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Padres' Top 5 shortstops: Cassavell's take

@AJCassavell
April 21, 2020

No one loves a good debate quite like baseball fans, and with that in mind, we asked each of our beat reporters to rank the top five players by position in the history of their franchise, based on their career while playing for that club. These rankings are for fun

No one loves a good debate quite like baseball fans, and with that in mind, we asked each of our beat reporters to rank the top five players by position in the history of their franchise, based on their career while playing for that club. These rankings are for fun and debate purposes only. If you don’t agree with the order, participate in the Twitter poll to vote for your favorite at this position.

Here is AJ Cassavell’s ranking of the top five shortstops in Padres history. Next week: left fielders.

• Padres All-Time Around the Horn Team: C | 1B | 2B | 3B

1. Khalil Greene, 2003-08
Key fact: Greene's 84 homers are more than double the next highest Padres shortstop. In fact, Greene owns five of the seven double-digit homer seasons for a shortstop in franchise history

Khalil Greene burst onto the scene with a brilliant rookie season in 2004, en route to a second-place finish in National League Rookie of the Year Award voting. In hindsight, a more analytically inclined electorate likely would've picked Greene over Jason Bay. He led all rookies with 3.2 wins above replacement and slashed .273/.349/.446 at a premium defensive position.

Greene endured a sophomore slump the following season, but went 4-for-10 with a pair of doubles in the 2005 NL Division Series. Then he racked up 6.1 WAR over the following two years, while showcasing an excellent glove.

"He was real quiet, kind of a shy guy off the field, but he really was spectacular," said Mark Loretta, Greene's double-play partner (and our top-ranked Padres second baseman). "It was so fun to play alongside him. There were times I'd think, ‘There's not a chance in hell he'll get the ball,’ and he'd get it, then get it to me quickly in time to turn a double play. I always had to be on my toes."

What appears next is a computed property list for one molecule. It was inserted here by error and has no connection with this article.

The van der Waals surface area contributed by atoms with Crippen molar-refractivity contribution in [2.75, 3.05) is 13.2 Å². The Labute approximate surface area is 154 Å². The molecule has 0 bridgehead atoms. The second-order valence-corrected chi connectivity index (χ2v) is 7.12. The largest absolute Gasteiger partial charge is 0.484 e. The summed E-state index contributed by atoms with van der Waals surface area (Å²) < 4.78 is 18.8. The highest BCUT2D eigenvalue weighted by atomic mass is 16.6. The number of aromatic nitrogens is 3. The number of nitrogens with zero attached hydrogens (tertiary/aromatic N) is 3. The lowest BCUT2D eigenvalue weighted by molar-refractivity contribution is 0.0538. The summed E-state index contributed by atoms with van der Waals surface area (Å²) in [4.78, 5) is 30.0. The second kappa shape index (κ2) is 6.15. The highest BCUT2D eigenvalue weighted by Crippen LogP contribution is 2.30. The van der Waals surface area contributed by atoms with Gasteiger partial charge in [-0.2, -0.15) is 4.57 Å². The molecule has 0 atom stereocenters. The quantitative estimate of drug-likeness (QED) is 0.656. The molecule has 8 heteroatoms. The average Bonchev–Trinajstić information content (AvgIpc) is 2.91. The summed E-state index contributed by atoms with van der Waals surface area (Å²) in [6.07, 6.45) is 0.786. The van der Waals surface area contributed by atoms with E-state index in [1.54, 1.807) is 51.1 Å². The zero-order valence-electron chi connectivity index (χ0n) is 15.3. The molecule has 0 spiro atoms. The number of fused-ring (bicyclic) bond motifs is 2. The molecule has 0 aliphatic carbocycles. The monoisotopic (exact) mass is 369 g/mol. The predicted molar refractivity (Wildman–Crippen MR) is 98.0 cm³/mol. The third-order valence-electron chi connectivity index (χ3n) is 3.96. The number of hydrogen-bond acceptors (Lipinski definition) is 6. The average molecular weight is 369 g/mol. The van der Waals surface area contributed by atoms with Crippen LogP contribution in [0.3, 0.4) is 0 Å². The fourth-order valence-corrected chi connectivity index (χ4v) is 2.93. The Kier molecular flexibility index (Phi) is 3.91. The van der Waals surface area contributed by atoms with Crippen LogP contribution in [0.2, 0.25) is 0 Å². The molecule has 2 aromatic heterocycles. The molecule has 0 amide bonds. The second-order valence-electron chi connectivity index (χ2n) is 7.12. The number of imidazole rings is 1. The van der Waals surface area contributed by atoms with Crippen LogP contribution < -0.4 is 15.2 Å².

Greene's tenure in San Diego ended unceremoniously after a slow start to the 2008 season. Frustration mounting, Greene broke his hand punching a storage box and missed the remainder of the season before a trade to the Cardinals that winter.

Greene never reached the heights many envisioned for him in 2004. But he remains beloved in San Diego for a thrilling six-year tenure. Until another dazzling rookie burst onto the scene in '19, no other shortstop in Padres history had a peak comparable to Greene's. That peak -- plus his impact on one of the most successful eras in Padres history -- lands Greene atop this list.

2. Ozzie Smith, 1978-81
Key fact: The first two of Smith's 13 straight Gold Glove Awards came in San Diego

Like Greene, Ozzie Smith broke into the big leagues with the Padres and finished second in Rookie of the Year Award voting in 1978. Unlike Greene, of course, Smith is known mostly for his accomplishments after his trade to St. Louis. Still, Smith was a very effective defense-first shortstop during his four years in San Diego. He batted just .231/.295/.278 during that time. But his otherworldly range and hands made Smith an 11 WAR player across those four seasons -- the highest-rated Padres shortstop all time, according to Baseball Reference. After he reached the first of his 15 All-Star Games in '81, the Padres sent Smith to the Cardinals in a six-player deal, which landed the next man on this list in San Diego.